Downing Street, Pelé, Diego Armando Maradona, the basis of the metric system, fingers and toes, scores and ratings. 10 is a bit of a common denominator for the way we organise things, and often a number synonymous in sport with the 'playmaker'. To wear the number 10 shirt somehow sets one apart. The death of a genius on 25 November got me thinking.


Whether the 'Hand of God' or one of the most amazing dribbles in the Mexican heat in 1986, that number 10 mesmerised the world and carried his nation to glory. Maradona became a deity in Argentina, revered by one and all, flaws forgiven. And even the great number 14 of the Dutch mouth-watering Orange artists a decade earlier, Johan Cruyff, was a 10 of the highest order, the successor of the first magician, orchestrator of a Brazilian side that many consider to have been the best national team ever - also in Mexico (1970).


Associations with numbers. Why is 13 considered unlucky? Why should we fear Friday 13th? Why should the unlucky Apollo spacecraft happen to have been number 13? There is even a word for the fear of the number 13, triskaidekaphobia, first coined in 1911. There are even companies and manufacturers that use another way of numbering or labelling to avoid the number, with hotels and tall buildings being conspicuous examples (no thirteenth floor). On the other hand, Taylor Swift considers 13 a good thing: "I was born on [December] 13th. I turned 13 on Friday the 13th. My first album went gold in 13 weeks. My first No. 1 song had a 13-second intro. Every time I've won an award, I've been seated in either the 13th seat, the 13th row, the 13th section or row M, which is the 13th letter."


So, whether by coincidence or not, we can have favourite numbers too. I admit myself that the number of my own birthdate is one I tend to choose - whether that's (part of) a lottery number or the number of times I bounce the ball in tennis before serving. Just in case you're thinking that I bounce a ball 26 times ... my birthdate is 8! And what a great thing it was at 11.11 on 11-11-11 this century - I remember taking a photo of all those 1s on my computer screen. Something that will never happen again in my lifetime. And, of course, what made this possible in the first place is all those 0s and 1s in that computer. Now we're even developing the qubit that can also be in a superposition. Or both a 0 and 1 simultaneously. How amazing is that?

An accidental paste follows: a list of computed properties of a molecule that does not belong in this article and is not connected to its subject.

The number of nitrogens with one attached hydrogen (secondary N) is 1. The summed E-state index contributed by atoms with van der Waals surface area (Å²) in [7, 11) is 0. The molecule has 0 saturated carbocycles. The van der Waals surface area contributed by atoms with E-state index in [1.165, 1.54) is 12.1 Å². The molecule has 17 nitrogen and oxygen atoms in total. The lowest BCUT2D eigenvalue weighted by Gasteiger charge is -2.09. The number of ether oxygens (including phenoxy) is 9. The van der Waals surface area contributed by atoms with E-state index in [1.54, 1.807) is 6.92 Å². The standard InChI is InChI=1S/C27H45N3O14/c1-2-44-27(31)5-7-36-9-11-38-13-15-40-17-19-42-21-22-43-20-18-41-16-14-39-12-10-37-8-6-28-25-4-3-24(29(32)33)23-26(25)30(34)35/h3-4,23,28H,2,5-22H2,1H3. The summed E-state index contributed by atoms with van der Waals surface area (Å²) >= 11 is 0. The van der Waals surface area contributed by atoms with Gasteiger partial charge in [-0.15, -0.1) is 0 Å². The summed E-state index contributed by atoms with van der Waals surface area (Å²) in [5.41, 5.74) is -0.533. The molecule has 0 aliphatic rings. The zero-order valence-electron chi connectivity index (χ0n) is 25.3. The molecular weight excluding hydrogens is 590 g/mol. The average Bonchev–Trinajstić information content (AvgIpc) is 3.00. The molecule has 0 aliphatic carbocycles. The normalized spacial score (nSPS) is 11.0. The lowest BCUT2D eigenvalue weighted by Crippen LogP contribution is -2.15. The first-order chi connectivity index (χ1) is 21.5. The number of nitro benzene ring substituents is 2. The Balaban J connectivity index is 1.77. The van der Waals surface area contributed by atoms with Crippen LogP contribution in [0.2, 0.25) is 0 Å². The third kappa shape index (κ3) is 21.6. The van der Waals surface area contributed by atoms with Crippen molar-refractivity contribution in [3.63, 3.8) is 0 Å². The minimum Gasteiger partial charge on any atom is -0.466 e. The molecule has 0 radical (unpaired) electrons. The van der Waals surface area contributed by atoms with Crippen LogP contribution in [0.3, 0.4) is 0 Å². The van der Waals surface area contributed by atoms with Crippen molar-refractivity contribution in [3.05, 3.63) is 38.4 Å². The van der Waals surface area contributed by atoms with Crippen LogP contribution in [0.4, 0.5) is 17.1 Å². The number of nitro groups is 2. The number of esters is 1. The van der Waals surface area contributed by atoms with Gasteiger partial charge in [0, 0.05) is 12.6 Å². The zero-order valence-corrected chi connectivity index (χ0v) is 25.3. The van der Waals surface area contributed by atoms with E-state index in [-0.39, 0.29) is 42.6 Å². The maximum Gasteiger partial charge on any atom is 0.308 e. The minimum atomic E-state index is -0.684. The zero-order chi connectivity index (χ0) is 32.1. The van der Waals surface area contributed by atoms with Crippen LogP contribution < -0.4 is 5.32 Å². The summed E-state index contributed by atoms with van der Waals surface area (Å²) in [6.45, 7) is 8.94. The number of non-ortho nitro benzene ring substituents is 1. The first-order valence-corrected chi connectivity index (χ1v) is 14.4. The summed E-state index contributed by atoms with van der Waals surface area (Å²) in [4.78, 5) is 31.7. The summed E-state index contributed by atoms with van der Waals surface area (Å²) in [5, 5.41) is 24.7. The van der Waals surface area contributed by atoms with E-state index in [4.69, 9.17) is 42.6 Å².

Of course, retailers have always been pretty savvy when it comes to manipulating minds with numbers. They almost never round up because of psychological pricing, the old marketing rule that dictates that consumers are more easily swayed by prices that end with '.99' - after all, €4.99 is 4 and not 5, isn't it? You'll get more lookers if you advertise your house at €399,950 than for €400,000 - and then sell for more anyway. "I'll just be two minutes" is more likely to get you the approval you need to take five minutes than if you asked for five minutes in the first place.


This may all seem rather trivial, and with the Christmas period approaching, I suppose a light-hearted blog this time around is not such a bad thing for the twelve days of Christmas. And for those of you who can't recall (or don't even know) what my true love gave to me on the twelfth day, here they are: 12 drummers drumming, 11 pipers piping, 10 lords a-leaping, 9 ladies dancing, 8 maids a-milking, 7 swans a-swimming, 6 geese a-laying, 5 golden rings, 4 calling birds, 3 French hens, 2 turtle doves and a partridge in a pear tree. Let Covid-19 not spoil your joy. I wish you a Merry Xmas.

- Chris